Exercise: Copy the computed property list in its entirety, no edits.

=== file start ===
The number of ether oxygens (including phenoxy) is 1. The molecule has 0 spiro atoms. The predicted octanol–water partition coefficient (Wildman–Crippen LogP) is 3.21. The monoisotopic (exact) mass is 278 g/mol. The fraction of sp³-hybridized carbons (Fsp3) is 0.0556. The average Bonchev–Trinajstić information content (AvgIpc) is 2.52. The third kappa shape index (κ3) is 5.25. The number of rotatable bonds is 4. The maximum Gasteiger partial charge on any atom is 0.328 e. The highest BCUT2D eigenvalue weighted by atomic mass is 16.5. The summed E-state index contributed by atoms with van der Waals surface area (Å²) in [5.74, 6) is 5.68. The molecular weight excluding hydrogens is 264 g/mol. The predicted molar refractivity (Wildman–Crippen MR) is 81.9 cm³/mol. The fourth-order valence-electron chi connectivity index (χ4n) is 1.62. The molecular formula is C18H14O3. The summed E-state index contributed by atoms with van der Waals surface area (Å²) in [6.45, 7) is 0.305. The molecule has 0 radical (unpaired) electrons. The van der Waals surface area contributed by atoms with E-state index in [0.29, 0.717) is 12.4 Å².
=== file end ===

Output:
The number of ether oxygens (including phenoxy) is 1. The molecule has 0 spiro atoms. The predicted octanol–water partition coefficient (Wildman–Crippen LogP) is 3.21. The monoisotopic (exact) mass is 278 g/mol. The fraction of sp³-hybridized carbons (Fsp3) is 0.0556. The average Bonchev–Trinajstić information content (AvgIpc) is 2.52. The third kappa shape index (κ3) is 5.25. The number of rotatable bonds is 4. The maximum Gasteiger partial charge on any atom is 0.328 e. The highest BCUT2D eigenvalue weighted by atomic mass is 16.5. The summed E-state index contributed by atoms with van der Waals surface area (Å²) in [5.74, 6) is 5.68. The molecular weight excluding hydrogens is 264 g/mol. The predicted molar refractivity (Wildman–Crippen MR) is 81.9 cm³/mol. The fourth-order valence-electron chi connectivity index (χ4n) is 1.62. The molecular formula is C18H14O3. The summed E-state index contributed by atoms with van der Waals surface area (Å²) in [6.45, 7) is 0.305. The molecule has 0 radical (unpaired) electrons. The van der Waals surface area contributed by atoms with E-state index in [0.29, 0.717) is 12.4 Å².